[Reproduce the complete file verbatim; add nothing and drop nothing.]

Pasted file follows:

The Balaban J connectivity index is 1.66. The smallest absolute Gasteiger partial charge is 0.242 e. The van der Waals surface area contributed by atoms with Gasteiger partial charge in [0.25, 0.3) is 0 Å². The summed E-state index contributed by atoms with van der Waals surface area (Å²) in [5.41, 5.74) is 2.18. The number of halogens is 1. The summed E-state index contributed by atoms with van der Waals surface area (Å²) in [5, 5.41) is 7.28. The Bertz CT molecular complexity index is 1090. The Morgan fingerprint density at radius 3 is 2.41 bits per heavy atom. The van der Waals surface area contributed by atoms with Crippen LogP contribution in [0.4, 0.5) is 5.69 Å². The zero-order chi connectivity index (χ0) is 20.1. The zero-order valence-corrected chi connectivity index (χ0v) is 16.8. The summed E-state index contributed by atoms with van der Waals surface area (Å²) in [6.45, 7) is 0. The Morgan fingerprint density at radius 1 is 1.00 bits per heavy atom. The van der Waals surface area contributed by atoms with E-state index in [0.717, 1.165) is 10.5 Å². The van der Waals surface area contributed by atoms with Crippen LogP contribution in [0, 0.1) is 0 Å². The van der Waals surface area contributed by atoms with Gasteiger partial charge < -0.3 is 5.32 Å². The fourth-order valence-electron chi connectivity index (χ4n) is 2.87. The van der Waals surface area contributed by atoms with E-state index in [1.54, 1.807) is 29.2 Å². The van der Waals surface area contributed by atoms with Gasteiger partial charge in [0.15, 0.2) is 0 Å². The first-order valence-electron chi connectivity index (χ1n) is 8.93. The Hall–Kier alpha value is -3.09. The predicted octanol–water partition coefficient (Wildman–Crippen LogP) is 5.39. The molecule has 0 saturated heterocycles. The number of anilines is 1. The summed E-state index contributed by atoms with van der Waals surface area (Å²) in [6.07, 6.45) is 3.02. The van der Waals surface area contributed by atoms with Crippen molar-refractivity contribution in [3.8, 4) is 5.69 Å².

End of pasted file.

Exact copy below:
The Balaban J connectivity index is 1.66. The smallest absolute Gasteiger partial charge is 0.242 e. The van der Waals surface area contributed by atoms with Gasteiger partial charge in [0.25, 0.3) is 0 Å². The summed E-state index contributed by atoms with van der Waals surface area (Å²) in [5.41, 5.74) is 2.18. The number of halogens is 1. The summed E-state index contributed by atoms with van der Waals surface area (Å²) in [5, 5.41) is 7.28. The Bertz CT molecular complexity index is 1090. The Morgan fingerprint density at radius 3 is 2.41 bits per heavy atom. The van der Waals surface area contributed by atoms with Crippen LogP contribution in [0.4, 0.5) is 5.69 Å². The zero-order chi connectivity index (χ0) is 20.1. The zero-order valence-corrected chi connectivity index (χ0v) is 16.8. The summed E-state index contributed by atoms with van der Waals surface area (Å²) in [6.45, 7) is 0. The Morgan fingerprint density at radius 1 is 1.00 bits per heavy atom. The van der Waals surface area contributed by atoms with E-state index in [0.717, 1.165) is 10.5 Å². The van der Waals surface area contributed by atoms with Crippen LogP contribution in [0, 0.1) is 0 Å². The van der Waals surface area contributed by atoms with Gasteiger partial charge < -0.3 is 5.32 Å². The fourth-order valence-electron chi connectivity index (χ4n) is 2.87. The van der Waals surface area contributed by atoms with E-state index in [1.54, 1.807) is 29.2 Å². The van der Waals surface area contributed by atoms with Gasteiger partial charge in [0.15, 0.2) is 0 Å². The first-order valence-electron chi connectivity index (χ1n) is 8.93. The Hall–Kier alpha value is -3.09. The predicted octanol–water partition coefficient (Wildman–Crippen LogP) is 5.39. The molecule has 0 saturated heterocycles. The number of anilines is 1. The summed E-state index contributed by atoms with van der Waals surface area (Å²) in [6.07, 6.45) is 3.02. The van der Waals surface area contributed by atoms with Crippen molar-refractivity contribution in [3.8, 4) is 5.69 Å².